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ROCE RSUs Vesting in Fiscal Year 2016 (For Fiscal Years 2013-2015)

As a component of the fiscal year 2013 LTI Plan, we granted ROCE RSUs in September 2012. The ROCE RSUs comprised 40% of each executive’s LTI target and were granted assuming maximum performance (200% of target). Vesting of the ROCE RSUs is dependent on the average ROCE performance for fiscal years 2013-2015 and is subject to the Remuneration Committee’s negative discretion based on its judgment regarding the quality of returns balanced against management’s delivery of market share growth. The ROCE performance hurdles for this grant were approved as follows:

 

ROCE Performance Level    % of ROCE RSUs vested

<18.5%

   0%

³18.5% but < 19.5%

   25%

³19.5% but <20.5%

   50%

³20.5% but <21.5%

   75%

³21.5%

   100%

Based solely on the average ROCE result for fiscal years 2013-2015 of 22.9%, 100% of the ROCE RSUs granted would have vested. However, based on the Remuneration Committee’s assessment of the quality of returns balanced against management’s delivery of market share growth, the Remuneration Committee determined that it would apply negative discretion in the amount of 20%. As such, 80% of the outstanding fiscal year 2013 ROCE RSUs vested on 14 September 2015. Unvested ROCE RSUs from this grant were forfeited.

Relative TSR RSUs (30% of target LTI)

The Remuneration Committee believes that Relative TSR RSUs continue to be an appropriate component of the LTI Plan because they provide alignment with shareholders. Even if macro-economic conditions create substantial shareholder value, Senior Executive Officers will only receive payouts if the TSR of our shares exceeds a specified percentage of our Peer Group over a performance period.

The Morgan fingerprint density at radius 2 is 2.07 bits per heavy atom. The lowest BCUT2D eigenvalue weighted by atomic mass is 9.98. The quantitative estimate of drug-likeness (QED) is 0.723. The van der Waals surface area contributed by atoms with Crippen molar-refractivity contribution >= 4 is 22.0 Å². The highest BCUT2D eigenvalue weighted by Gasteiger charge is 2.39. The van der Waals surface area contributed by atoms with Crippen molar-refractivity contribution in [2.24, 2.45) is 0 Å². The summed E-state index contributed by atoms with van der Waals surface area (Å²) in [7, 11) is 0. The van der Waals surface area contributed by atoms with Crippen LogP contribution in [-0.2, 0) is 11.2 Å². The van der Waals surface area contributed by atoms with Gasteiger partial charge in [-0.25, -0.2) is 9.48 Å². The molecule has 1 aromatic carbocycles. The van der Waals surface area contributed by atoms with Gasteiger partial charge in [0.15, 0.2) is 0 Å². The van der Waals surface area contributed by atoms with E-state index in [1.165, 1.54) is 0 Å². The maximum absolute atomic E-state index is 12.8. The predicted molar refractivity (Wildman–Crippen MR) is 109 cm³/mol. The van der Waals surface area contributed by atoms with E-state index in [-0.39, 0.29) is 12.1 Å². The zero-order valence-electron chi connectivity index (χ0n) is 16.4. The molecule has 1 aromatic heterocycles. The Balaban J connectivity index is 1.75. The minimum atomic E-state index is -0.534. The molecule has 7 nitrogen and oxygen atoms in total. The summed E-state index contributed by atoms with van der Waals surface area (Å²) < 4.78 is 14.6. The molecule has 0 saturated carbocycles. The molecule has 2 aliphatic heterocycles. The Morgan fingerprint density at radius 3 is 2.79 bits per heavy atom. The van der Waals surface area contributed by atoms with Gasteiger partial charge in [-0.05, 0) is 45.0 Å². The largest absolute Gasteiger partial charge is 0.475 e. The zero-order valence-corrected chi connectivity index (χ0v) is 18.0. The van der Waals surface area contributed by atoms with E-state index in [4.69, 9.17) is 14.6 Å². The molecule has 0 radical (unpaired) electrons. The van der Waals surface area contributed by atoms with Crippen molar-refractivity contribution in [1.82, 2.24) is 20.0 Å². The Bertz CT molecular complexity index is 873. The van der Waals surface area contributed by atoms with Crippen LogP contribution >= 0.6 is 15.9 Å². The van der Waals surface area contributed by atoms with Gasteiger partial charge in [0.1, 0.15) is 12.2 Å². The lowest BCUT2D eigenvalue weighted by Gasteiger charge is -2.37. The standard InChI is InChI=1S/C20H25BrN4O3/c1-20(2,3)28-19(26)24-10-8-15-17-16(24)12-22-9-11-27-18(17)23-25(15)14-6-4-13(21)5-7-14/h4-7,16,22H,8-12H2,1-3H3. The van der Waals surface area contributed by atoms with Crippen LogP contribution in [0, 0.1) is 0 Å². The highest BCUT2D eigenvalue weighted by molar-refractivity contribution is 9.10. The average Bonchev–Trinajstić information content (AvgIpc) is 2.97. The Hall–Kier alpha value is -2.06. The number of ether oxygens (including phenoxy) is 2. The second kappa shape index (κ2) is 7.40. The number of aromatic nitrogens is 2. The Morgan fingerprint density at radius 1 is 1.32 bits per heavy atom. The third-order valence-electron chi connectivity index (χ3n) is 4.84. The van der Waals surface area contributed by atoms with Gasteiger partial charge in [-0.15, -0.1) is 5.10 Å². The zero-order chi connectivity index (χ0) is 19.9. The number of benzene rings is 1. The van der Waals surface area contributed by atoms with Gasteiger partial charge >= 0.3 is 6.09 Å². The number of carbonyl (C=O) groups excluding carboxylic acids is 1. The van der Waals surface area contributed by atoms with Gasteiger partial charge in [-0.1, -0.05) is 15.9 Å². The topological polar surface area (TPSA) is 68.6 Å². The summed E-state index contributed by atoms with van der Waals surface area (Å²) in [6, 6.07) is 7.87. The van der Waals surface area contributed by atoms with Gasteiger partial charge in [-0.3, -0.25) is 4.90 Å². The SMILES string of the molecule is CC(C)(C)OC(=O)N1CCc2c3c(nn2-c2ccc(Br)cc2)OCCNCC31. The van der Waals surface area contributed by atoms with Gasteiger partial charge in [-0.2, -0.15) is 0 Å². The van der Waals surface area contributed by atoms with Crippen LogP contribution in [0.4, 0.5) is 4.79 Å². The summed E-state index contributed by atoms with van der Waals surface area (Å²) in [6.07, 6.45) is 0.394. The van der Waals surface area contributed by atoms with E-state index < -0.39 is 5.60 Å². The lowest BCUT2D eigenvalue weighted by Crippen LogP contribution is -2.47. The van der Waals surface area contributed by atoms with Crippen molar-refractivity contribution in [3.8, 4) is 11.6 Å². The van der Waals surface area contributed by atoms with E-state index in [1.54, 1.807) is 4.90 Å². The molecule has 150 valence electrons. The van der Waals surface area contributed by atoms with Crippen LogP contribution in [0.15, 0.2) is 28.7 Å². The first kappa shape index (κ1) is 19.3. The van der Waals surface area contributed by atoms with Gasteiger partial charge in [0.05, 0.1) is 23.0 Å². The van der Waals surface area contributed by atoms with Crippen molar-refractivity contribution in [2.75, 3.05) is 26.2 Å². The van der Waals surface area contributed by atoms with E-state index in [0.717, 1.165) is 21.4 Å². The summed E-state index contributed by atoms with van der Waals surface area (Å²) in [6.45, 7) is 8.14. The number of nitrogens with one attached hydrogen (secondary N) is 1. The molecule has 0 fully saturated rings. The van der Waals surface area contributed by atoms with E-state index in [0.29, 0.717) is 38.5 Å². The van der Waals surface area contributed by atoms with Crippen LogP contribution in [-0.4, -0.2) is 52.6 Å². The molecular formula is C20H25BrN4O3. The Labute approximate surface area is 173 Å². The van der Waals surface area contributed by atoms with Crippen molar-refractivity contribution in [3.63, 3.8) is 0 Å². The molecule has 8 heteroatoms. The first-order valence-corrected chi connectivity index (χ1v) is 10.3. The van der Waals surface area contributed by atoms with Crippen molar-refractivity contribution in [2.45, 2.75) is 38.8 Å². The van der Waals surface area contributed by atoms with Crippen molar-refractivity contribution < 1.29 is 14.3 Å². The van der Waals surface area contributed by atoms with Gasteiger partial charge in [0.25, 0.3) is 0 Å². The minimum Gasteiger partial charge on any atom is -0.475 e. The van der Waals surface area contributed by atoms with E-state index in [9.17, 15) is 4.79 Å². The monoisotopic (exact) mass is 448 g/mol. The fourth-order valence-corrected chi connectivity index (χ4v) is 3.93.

We have used Relative TSR RSUs in our LTI Plan since fiscal year 2009. Consistent with fiscal years 2013 through 2015, the maximum payout for Relative TSR RSUs granted in fiscal year 2016 is 200% of target LTI.

Relative TSR, measure changes in our share price and the share prices of our Peer Group; and assumes all dividends and capital returns are reinvested when paid. Our relative TSR performance will be measured against the Peer Group over a 36 to 54 month period from grant date, with testing at the 36th month, 48th month and at the end of the 54 month period. To eliminate the impact of short-term share price changes, the starting point and each test date are


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measured using a 20 trading-day average closing price. Relative TSR RSUs will vest based on the following straight-line schedule:

 

Performance against Peer Group    % of Relative TSR
RSUs vested

<40th Percentile

   0%

40th Percentile

   25%

>40th Percentile - <60th Percentile

   Sliding Scale

60th Percentile

   50%

>60th Percentile - <80th Percentile

   Sliding Scale

³80th Percentile

   100%

The Remuneration Committee will continue to monitor the design of the Relative TSR RSU component of the LTI Plan for Senior Executive Officers with the aim of balancing investor preferences with the ability to motivate and retain Senior Executive Officers.

TSR RSUs Vesting in Fiscal Year 2016

As part of the fiscal year 2011 LTI Plan, in September 2010 we granted five year Relative TSR RSUs to senior executives. Vesting of these Relative TSR RSUs was dependent on our TSR performance relative to a set peer group, based on the following schedule:

 

Performance against Peer Group    % of Relative TSR
RSUs vested

<50th Percentile

   0%

50th Percentile

   33%

³51st but <75th Percentile

   Sliding Scale

³75th Percentile

   100%

In September 2015, the final test of relative TSR performance was completed, resulting in our TSR performance at the 76.9th percentile of the peer group (bringing the total vesting percentage for these grants over the five-year performance period to 100%).

As part of the fiscal year 2012 LTI Plan, in September 2011 we granted five year Relative TSR RSUs to senior executives. Vesting of these Relative TSR RSUs was dependent on our TSR performance relative to a set peer group, based on the same schedule as noted above for the fiscal year 2010 grants. In September 2015, the third test of relative TSR performance was completed, bringing the total vesting for this grant to 53.37% based on our TSR performance at the 57.6th percentile of the peer group. The fourth performance test (in March 2016) for these grants did not result in any additional vesting.